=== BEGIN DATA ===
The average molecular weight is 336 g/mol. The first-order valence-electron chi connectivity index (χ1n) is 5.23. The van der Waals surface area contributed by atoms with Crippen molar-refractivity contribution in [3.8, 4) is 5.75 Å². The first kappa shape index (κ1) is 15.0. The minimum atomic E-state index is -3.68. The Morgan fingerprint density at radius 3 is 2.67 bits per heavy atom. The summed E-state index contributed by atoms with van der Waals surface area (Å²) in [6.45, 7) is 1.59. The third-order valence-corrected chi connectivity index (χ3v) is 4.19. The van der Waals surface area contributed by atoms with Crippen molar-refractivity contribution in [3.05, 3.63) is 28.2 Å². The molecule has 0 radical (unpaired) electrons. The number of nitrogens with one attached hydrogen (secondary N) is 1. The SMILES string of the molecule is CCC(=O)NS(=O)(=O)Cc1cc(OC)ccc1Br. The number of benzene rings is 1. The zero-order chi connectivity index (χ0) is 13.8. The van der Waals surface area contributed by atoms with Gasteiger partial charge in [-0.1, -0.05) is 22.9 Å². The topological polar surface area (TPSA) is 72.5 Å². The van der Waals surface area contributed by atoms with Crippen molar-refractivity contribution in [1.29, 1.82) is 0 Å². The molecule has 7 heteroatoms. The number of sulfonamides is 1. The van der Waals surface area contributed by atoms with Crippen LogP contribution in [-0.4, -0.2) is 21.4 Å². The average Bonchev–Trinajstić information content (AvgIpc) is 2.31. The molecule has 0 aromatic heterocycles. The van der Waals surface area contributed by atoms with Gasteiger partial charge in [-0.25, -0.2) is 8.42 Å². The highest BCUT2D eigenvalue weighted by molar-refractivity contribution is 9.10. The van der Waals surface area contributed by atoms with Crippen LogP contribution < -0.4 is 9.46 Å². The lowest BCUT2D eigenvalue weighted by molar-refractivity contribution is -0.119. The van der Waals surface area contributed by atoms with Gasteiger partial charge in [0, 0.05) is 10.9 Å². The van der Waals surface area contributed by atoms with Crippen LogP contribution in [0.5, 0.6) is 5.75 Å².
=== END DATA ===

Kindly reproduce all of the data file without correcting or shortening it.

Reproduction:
The average molecular weight is 336 g/mol. The first-order valence-electron chi connectivity index (χ1n) is 5.23. The van der Waals surface area contributed by atoms with Crippen molar-refractivity contribution in [3.8, 4) is 5.75 Å². The first kappa shape index (κ1) is 15.0. The minimum atomic E-state index is -3.68. The Morgan fingerprint density at radius 3 is 2.67 bits per heavy atom. The summed E-state index contributed by atoms with van der Waals surface area (Å²) in [6.45, 7) is 1.59. The third-order valence-corrected chi connectivity index (χ3v) is 4.19. The van der Waals surface area contributed by atoms with Crippen molar-refractivity contribution in [3.05, 3.63) is 28.2 Å². The molecule has 0 radical (unpaired) electrons. The number of nitrogens with one attached hydrogen (secondary N) is 1. The SMILES string of the molecule is CCC(=O)NS(=O)(=O)Cc1cc(OC)ccc1Br. The number of benzene rings is 1. The zero-order chi connectivity index (χ0) is 13.8. The van der Waals surface area contributed by atoms with Gasteiger partial charge in [-0.1, -0.05) is 22.9 Å². The topological polar surface area (TPSA) is 72.5 Å². The van der Waals surface area contributed by atoms with Crippen molar-refractivity contribution in [1.29, 1.82) is 0 Å². The molecule has 7 heteroatoms. The number of sulfonamides is 1. The van der Waals surface area contributed by atoms with Crippen LogP contribution in [-0.4, -0.2) is 21.4 Å². The average Bonchev–Trinajstić information content (AvgIpc) is 2.31. The molecule has 0 aromatic heterocycles. The van der Waals surface area contributed by atoms with Gasteiger partial charge in [-0.25, -0.2) is 8.42 Å². The highest BCUT2D eigenvalue weighted by molar-refractivity contribution is 9.10. The van der Waals surface area contributed by atoms with Crippen LogP contribution < -0.4 is 9.46 Å². The lowest BCUT2D eigenvalue weighted by molar-refractivity contribution is -0.119. The van der Waals surface area contributed by atoms with Gasteiger partial charge in [0, 0.05) is 10.9 Å². The van der Waals surface area contributed by atoms with Crippen LogP contribution in [0.5, 0.6) is 5.75 Å².